The 10 best movies of 2010


Christopher Nolan's visually stunning epic, starring Leonardo DiCaprio as a mind spy trapped in a dream, polarized viewers: Half called it a masterpiece, half called it incomprehensible. They're both right. Once you admit the movie is too smart for you, it's a total blast.

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Who's weirder: Natalie Portman's deranged ballerina or Darren Aronofsky, who directed this psychosexual freakout? Subliminal imagery, creepy sounds and Barbara Hershey as Portman's domineering mommy add up to one memorably wiggy movie.
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The first truly trenchant movie about the Internet age, thanks to Aaron Sorkin's jackhammer script, David Fincher's vigorous direction and a terrific young cast (even you, Justin Timberlake). And if the story is based more on impression and opinion than fact, well, isn't that just so Web 2.0?
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Paul Giamatti is terrific as a habitual womanizer in this semi-surreal, free-form picaresque that feels like a forgotten classic from the 1970s. Its one-week Oscar-qualifying run ended earlier this month; it opens theatrically Jan. 14.


Lisa Cholodenko's comedy-drama about a lesbian couple (Annette Bening, Julianne Moore) and the man who sired their children (Mark Ruffalo) strikes every note perfectly. Down with the academy if the film and all three actors aren't nominated.
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6. "TOY STORY 3"

Few animated films have had the emotional power of "Toy Story," whose characters - Tom Hanks' Woody, Tim Allen's Buzz, Don Rickles' Mr. Potato Head - remain engaging even after 15 years. The franchise's farewell couldn't be more perfect, or more poignant.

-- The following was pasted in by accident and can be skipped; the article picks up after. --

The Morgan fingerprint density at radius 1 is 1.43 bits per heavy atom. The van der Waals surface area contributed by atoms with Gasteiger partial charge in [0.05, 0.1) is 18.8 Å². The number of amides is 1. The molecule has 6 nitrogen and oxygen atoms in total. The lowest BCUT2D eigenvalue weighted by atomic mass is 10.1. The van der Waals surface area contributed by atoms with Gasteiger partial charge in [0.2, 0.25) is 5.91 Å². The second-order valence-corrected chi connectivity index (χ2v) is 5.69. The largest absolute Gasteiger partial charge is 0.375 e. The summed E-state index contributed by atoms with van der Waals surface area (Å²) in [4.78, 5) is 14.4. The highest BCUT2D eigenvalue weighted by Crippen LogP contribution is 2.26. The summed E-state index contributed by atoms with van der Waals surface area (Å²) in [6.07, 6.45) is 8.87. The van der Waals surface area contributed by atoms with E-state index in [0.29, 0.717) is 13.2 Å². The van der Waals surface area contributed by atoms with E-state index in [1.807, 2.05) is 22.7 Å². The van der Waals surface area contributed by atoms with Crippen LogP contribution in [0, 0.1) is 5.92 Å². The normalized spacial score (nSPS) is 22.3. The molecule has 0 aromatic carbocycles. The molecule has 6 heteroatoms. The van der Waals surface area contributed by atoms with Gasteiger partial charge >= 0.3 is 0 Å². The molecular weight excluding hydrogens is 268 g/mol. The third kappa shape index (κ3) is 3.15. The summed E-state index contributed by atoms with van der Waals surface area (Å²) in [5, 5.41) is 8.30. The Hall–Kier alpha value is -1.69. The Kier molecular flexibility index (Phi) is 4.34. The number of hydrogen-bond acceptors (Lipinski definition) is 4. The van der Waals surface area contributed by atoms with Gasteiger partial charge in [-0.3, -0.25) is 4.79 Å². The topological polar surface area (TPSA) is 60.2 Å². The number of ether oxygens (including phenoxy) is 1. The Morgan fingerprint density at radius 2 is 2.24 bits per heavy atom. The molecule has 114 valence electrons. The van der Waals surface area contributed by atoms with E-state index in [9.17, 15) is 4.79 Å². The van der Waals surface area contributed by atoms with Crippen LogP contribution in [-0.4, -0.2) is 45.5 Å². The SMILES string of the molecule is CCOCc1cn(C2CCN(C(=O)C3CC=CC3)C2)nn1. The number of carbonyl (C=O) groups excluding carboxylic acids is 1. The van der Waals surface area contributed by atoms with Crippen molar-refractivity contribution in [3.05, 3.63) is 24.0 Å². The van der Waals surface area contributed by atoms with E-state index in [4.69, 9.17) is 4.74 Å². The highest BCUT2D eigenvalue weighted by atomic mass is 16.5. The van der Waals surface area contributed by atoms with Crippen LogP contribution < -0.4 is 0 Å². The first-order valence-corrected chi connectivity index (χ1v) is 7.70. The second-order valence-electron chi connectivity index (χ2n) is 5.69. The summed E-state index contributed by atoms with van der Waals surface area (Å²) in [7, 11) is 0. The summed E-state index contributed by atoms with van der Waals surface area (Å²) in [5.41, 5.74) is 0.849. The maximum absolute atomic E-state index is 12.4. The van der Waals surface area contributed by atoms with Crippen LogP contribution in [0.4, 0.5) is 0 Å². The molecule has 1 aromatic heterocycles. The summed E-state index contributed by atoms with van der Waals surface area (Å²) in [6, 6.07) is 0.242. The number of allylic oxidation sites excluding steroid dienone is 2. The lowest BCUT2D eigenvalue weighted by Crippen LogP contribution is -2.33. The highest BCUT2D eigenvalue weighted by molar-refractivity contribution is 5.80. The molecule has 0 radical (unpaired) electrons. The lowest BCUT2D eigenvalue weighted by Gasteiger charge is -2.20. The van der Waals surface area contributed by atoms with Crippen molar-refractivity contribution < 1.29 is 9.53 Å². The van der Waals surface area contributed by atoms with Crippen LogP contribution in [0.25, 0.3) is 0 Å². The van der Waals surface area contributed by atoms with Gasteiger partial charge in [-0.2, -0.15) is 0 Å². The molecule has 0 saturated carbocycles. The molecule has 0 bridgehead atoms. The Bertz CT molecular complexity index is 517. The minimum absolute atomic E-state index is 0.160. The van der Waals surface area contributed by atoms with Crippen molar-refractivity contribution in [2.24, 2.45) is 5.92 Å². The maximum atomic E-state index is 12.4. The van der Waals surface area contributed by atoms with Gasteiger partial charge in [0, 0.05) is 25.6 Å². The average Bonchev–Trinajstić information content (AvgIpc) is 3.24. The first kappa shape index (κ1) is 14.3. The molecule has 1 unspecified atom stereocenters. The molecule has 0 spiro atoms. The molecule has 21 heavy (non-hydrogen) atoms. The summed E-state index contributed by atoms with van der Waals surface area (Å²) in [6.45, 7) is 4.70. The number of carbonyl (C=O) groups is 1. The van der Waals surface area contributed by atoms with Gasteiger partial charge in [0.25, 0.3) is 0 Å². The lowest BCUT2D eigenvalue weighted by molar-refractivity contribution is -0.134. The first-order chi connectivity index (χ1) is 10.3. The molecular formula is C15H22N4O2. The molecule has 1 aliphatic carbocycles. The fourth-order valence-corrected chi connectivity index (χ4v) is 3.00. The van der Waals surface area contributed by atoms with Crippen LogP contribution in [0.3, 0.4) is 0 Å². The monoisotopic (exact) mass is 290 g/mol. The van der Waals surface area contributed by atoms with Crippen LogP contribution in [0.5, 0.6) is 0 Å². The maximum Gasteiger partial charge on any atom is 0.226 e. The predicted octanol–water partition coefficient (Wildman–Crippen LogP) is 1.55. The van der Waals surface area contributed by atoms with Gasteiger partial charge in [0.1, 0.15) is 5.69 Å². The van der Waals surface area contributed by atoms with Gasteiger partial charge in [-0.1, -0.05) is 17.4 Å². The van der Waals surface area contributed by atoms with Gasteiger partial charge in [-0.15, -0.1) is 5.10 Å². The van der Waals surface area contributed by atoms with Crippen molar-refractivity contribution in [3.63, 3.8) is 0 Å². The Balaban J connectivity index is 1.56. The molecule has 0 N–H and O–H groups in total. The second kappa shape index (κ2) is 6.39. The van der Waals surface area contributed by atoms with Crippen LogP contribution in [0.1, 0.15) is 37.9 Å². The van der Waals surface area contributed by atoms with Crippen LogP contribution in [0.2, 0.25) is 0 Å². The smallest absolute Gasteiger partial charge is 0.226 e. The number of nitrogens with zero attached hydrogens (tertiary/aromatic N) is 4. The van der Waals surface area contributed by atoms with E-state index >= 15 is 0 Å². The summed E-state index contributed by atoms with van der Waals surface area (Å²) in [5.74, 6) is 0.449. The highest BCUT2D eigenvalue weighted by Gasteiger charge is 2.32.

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Like Muhammad Ali popping awake late in a bout, Christian Bale suddenly delivers the performance of a lifetime as Dicky Eklund, the skeletal, crack-addicted half-brother of famed boxer Micky Ward (Mark Wahlberg). Bale is the support act, but the movie belongs to him.
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Add up the one-liners, running gags, sight-gags, pop-culture riffs and meta-jokes, and you'd lose count after about 6,000. The film flopped at the box office (Michael Cera fatigue, maybe?), but it seems destined to become a treasure trove for generations of cultists.
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This tough-as-jerky backwoods drama features newcomer Jennifer Lawrence as a girl whose meth-cooking father has made enemies among his family. Unfortunately, in the Ozarks just about everyone is family. You'll never complain about your relatives again.
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10. "THE TOWN"

What would you expect from a heist film whose director, co-writer and star is Ben Affleck? How about intelligence, class and several fine performances (particularly from a steely Jeremy Renner)? Nobody else expected that either, but this overlooked film is a modest gem well worth finding.